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House of Lords Hansard
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Civil Legal Aid (Merits Criteria) (Amendment) (No. 2) Regulations 2015
23 November 2015
Volume 767

Motion to Consider

Moved by

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That the Grand Committee do consider the Civil Legal Aid (Merits Criteria) (Amendment) (No. 2) Regulations 2015.

Relevant document: 5th Report from the Joint Committee on Statutory Instruments (Special attention drawn to the instrument)

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My Lords, the statutory instrument before the Committee today amends the Civil Legal Aid (Merits Criteria) Regulations 2013, known as the “merits criteria regulations”, so that legal aid funding can be provided in some cases where the prospects of succeeding are below 50% but where legal aid funding is required under the European Convention on Human Rights or EU law. These changes have been made to reflect the findings on the legal aid merits test made by the High Court in the recent case of IS.

While this judgment is under appeal—I have had an indication that an appeal will be heard on 25 or 26 April next year—the Government consider it important that these amendments are brought into force without delay to provide a means by which the Legal Aid Agency is able to comply with the judgment in the interim. Failure to make such a change promptly would have resulted in an extended period in which the Legal Aid Agency might in some cases either have taken an unlawful decision or indeed have been unable to take any decision. For these reasons, and owing to limited parliamentary time, the statutory instrument before us was made and brought into force using the urgency procedure provided for under the Legal Aid, Sentencing and Punishment of Offenders Act 2012.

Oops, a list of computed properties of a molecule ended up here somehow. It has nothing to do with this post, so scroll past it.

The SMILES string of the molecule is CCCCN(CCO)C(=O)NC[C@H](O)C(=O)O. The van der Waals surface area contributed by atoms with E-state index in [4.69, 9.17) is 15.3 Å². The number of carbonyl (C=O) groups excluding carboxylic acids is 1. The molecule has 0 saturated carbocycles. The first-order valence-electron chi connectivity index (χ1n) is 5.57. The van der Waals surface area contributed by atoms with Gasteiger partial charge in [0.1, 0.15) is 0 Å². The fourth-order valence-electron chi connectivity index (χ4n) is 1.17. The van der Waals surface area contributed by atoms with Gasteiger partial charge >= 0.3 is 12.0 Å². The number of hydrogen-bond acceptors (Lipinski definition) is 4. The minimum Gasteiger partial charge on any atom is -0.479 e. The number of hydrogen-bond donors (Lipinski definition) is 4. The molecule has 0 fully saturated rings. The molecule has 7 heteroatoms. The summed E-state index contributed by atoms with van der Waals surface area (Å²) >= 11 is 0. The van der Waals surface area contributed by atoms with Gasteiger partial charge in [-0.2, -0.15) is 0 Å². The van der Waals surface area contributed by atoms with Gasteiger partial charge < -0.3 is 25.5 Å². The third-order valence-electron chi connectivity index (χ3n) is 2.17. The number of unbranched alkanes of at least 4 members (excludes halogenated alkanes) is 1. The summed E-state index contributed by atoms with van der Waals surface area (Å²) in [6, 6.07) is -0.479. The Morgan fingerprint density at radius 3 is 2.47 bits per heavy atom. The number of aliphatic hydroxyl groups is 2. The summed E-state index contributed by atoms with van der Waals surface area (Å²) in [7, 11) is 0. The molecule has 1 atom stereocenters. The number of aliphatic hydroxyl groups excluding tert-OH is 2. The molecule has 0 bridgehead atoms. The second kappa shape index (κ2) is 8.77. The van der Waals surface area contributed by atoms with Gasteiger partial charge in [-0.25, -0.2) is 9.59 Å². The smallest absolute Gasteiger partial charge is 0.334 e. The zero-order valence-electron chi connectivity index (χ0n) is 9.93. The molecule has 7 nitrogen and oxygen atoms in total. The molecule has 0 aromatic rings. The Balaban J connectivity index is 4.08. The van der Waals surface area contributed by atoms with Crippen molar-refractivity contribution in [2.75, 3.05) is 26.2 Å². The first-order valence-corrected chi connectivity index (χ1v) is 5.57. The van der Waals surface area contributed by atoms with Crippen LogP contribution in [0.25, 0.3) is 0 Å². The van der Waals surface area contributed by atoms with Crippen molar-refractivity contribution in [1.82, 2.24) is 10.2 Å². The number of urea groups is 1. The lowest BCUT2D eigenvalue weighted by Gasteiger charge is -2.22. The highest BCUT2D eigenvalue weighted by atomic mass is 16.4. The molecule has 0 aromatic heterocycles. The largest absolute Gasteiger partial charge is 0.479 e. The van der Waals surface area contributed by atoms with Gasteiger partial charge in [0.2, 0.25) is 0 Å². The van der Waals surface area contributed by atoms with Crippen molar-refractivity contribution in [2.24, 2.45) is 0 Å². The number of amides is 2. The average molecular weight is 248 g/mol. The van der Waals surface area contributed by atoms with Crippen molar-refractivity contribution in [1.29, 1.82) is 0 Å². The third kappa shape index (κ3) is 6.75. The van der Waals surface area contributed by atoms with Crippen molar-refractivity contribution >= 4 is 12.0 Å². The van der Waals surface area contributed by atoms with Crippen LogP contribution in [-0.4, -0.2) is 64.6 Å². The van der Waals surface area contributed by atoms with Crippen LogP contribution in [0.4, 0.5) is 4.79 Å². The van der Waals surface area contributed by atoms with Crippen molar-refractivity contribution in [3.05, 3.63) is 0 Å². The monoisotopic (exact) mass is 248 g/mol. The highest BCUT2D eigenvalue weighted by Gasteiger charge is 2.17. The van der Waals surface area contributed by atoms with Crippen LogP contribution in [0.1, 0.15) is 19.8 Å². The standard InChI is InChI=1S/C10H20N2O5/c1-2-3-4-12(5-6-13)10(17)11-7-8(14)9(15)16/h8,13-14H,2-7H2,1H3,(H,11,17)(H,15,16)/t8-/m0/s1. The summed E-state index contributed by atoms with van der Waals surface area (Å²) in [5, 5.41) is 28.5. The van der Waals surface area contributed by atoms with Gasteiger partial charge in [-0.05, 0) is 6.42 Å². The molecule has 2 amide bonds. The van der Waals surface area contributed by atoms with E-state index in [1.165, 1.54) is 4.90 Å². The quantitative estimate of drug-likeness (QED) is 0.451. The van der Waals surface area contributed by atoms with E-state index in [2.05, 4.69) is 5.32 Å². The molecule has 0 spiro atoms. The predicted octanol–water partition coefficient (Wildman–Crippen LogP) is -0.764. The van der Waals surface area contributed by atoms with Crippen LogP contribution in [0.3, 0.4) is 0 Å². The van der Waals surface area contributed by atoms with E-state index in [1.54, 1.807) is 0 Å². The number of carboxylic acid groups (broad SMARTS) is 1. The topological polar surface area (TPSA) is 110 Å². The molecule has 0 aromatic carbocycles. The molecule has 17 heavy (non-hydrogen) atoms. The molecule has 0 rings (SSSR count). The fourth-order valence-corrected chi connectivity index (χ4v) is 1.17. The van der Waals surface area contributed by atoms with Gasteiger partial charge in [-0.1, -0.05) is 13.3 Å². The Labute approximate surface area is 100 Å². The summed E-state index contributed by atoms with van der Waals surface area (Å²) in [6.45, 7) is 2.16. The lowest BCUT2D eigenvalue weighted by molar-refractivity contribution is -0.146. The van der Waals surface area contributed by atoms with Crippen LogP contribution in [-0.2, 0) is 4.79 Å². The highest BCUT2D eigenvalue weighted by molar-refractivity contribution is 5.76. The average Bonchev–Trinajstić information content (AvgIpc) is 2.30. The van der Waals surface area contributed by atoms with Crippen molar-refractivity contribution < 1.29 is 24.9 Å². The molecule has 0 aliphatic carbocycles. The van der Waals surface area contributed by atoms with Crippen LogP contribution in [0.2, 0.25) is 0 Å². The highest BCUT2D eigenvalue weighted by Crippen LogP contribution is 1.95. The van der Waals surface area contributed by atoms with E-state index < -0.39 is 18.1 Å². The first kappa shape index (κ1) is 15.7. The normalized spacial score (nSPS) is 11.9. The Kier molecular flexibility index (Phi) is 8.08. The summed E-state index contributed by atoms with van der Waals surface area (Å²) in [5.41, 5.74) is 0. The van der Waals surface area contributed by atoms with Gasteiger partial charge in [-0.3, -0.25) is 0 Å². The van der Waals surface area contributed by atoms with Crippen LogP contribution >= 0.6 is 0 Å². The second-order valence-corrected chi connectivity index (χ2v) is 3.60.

The merits criteria regulations set out the merits criteria that must be applied by the Director of Legal Aid Casework at the Legal Aid Agency when determining whether an applicant qualifies for civil legal services under Part 1 of Schedule 1 to LASPO. Broadly speaking, these criteria provide the basis for deciding whether it is justified to provide, or to continue to provide, public funds in an individual case. The factors to be considered are similar to those that would influence a privately paying client of moderate means when considering whether to become involved in proceedings.